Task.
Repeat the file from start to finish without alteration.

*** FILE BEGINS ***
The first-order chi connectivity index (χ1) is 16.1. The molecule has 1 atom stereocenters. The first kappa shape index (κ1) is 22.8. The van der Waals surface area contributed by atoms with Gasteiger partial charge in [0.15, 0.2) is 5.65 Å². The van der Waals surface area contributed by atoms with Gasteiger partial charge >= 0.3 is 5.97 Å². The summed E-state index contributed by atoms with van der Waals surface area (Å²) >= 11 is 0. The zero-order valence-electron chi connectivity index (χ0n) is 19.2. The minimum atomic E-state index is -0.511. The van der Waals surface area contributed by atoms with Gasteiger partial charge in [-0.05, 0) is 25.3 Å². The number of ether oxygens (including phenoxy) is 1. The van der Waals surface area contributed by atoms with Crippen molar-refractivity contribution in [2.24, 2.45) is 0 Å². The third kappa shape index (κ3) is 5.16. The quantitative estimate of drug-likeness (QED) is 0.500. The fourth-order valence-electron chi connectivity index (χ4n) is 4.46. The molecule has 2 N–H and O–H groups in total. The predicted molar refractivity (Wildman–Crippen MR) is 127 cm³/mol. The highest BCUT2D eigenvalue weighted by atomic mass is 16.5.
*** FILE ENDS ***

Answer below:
The first-order chi connectivity index (χ1) is 16.1. The molecule has 1 atom stereocenters. The first kappa shape index (κ1) is 22.8. The van der Waals surface area contributed by atoms with Gasteiger partial charge in [0.15, 0.2) is 5.65 Å². The van der Waals surface area contributed by atoms with Gasteiger partial charge >= 0.3 is 5.97 Å². The summed E-state index contributed by atoms with van der Waals surface area (Å²) >= 11 is 0. The zero-order valence-electron chi connectivity index (χ0n) is 19.2. The minimum atomic E-state index is -0.511. The van der Waals surface area contributed by atoms with Gasteiger partial charge in [-0.05, 0) is 25.3 Å². The number of ether oxygens (including phenoxy) is 1. The van der Waals surface area contributed by atoms with Crippen molar-refractivity contribution in [2.24, 2.45) is 0 Å². The third kappa shape index (κ3) is 5.16. The quantitative estimate of drug-likeness (QED) is 0.500. The fourth-order valence-electron chi connectivity index (χ4n) is 4.46. The molecule has 2 N–H and O–H groups in total. The predicted molar refractivity (Wildman–Crippen MR) is 127 cm³/mol. The highest BCUT2D eigenvalue weighted by atomic mass is 16.5.